MILWAUKEE -- Insistent that he not leave his offense to pick him up again, Lance Lynn took control of Monday night's game -- an eventual 4-0 win over the Brewers -- before he ever threw his first pitch.
Mentally, he implemented micro goals of getting through the first inning unscathed, then the second, and the third. That first inning had been particularly pesky to him. Six of the eight runs he allowed in his first two starts had scored in that opening frame.
There were physical alterations, too, as Lynn, perpetually one to get stronger the longer he pitches, decided to start his outing tired. He did more pregame running, threw "rapid fire" pitches (to use his words) before the national anthem, and then followed with his normal bullpen warmup.
"I have a tendency to be over-amped to start a game, and a lot of balls get up in the middle of the zone," Lynn said afterward. "Tonight, I was in that groove that you need to be in when you start the game."
It all served as context en route to Lynn making one of the better starts of his career. Behind seven scoreless innings from him and two home runs, the Cardinals ended the Brewers' winning streak at nine games in front of 27,090 fans, who under the Miller Park roof had a respite from the snow outside.
"Today, was as good as I've seen him," said Matt Carpenter, who watched Lynn's final innings on television after his arguing a called third strike earned him a fifth-inning ejection. "And he's had some good outings."
"He was really a lot better than I've seen him in the past," Brewers catcher Jonathan Lucroy said. "He had it all."
Lynn's run support came via a second-inning swing from Jhonny Peralta and another in the sixth from Jon Jay, whose three-run blast rewarded manager Mike Matheny's decision to build his lineup based on matchups. Jay's inclusion as the team's starting center fielder was rooted in his past success (6-for-9) against Milwaukee starter Matt Garza.
"Jon has been an impact in all of these games that he has played in," Matheny said. "That [sixth inning] looked like it could have been a real turning point for that game. Jon did a nice job of picking us back up."
Jay did help the Cardinals salvage an inning in which they ran into outs at both home and third. After Matt Holliday was thrown out trying to score from first on a double and Matt Adams was stopped trying to advance on a grounder to the first baseman, Peralta extended the inning with a single.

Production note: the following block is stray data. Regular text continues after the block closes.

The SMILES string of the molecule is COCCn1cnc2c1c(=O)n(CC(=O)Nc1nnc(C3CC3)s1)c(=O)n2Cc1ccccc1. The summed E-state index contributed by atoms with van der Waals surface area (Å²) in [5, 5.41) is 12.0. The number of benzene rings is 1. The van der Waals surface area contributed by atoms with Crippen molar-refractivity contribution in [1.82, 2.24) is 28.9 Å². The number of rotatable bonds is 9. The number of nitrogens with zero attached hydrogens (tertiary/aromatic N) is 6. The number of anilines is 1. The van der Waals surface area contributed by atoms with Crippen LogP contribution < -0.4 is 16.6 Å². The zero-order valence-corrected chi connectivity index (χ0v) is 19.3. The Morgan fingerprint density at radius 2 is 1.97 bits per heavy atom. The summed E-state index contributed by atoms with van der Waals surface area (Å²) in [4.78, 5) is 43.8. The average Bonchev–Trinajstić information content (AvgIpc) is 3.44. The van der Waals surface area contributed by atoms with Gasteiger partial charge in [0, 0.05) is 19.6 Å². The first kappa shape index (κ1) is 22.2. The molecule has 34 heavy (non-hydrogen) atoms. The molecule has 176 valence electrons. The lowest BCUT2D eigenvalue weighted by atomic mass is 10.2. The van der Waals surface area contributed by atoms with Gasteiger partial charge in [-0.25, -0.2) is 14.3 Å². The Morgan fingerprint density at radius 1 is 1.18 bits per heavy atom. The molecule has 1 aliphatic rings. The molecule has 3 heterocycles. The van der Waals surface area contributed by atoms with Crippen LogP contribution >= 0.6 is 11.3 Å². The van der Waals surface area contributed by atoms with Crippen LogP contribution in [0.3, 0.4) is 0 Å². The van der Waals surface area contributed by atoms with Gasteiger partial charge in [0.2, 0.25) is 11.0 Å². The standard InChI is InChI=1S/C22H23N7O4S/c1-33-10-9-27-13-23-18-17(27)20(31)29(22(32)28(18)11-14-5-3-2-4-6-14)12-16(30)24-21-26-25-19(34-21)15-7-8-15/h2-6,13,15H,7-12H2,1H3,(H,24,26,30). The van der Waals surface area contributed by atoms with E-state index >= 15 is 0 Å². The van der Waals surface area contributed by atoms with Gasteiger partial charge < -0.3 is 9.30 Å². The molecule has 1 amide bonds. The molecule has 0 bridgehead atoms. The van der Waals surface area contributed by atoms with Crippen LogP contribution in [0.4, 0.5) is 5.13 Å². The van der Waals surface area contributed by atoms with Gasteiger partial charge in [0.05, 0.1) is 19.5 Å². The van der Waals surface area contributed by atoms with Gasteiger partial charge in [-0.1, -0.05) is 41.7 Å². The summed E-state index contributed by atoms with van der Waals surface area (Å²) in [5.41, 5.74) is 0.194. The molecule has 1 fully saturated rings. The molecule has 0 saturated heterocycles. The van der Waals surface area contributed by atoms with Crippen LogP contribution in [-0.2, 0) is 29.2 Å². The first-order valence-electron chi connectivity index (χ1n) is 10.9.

Jay then clubbed Garza's 1-2 hanging slider -- Lucroy said afterward that the pitch was intended to be in the dirt -- into the right-field seats.
"[I'm] just trying to stay alive," Jay said. "He left a pitch over the plate, and I was able to handle it, and it made a big inning for us."
The blast, Jay's first of the season, ended at 26 a string of starts with three or fewer earned runs allowed by Brewers pitching.
"The worst thing is it's just a big-time momentum shift right there," Garza said. "I felt we had momentum after the tag at home, and the great plays on defense, and that [one pitch] was a back-breaker in a sense."
Peralta's third homer of the season staked St. Louis to the early lead. After being given a day off to regroup from a slow start, Peralta has responded with consecutive multihit games.
It was all more than enough help for Lynn, accustomed to being heartily supported by his offense. He averaged nearly six runs of support per start in 2013, and the Cardinals tallied seven in each of his first two starts this year.
While becoming the National League's second three-game winner, Lynn proved that he doesn't always have to be carried. Over seven innings, Lynn shut out a Brewers offense that had scored a combined 53 runs in sweeps of Boston, Philadelphia and Pittsburgh. His 36 wins since the start of 2012 now place him atop the NL in that category.
"I know sabermatricians don't like it, but this game comes down to wins and losses. That's what we're preaching in here," Matheny said. "And a guy who finds a way to win, to me, needs to be given a lot of credit because that's the ultimate goal for us. Whether you're getting a lot of support or throwing a shutout, one way or another, you're finding a way to get it done, and Lance has done that."
Lynn avoided recurring first-inning trouble by getting Ryan Braun to ground into an inning-ending double play. He then retired 11 of the next 12 batters he faced, before two-out trouble brewed in the fifth. Lynn extinguished it with a strikeout of Garza. An inning later, he retired Jonathan Lucroy to strand two more.
He closed his outing by retiring pinch-hitter Mark Reynolds with his 11th strikeout of the night, one short of his career high. It marked just the third time in 67 career starts that Lynn had pitched at least seven innings without allowing a run. His four- and two-seam fastballs were especially effective throughout.
"It was just one of those days where the fastball was good, and I was able to mix some other pitches in when I needed to," Lynn said. "When you can do that, it makes for a fun night."
Carlos Martinez made quick work of the Brewers in backing up Lynn. He retired all six batters he faced to preserve the Cardinals' second shutout of the year. It was orchestrated by Tony Cruz, who was making his first start of the season behind the plate.
"As long as we get a W, to help contribute to that is huge," said Cruz, who also went 2-for-4. "[Hits] are just a bonus. Catching and helping my pitcher are No. 1."
Jenifer Langosch is a reporter for MLB.com. Read her blog, By Gosh, It's Langosch, and follow her on Twitter @LangoschMLB. This story was not subject to the approval of Major League Baseball or its clubs.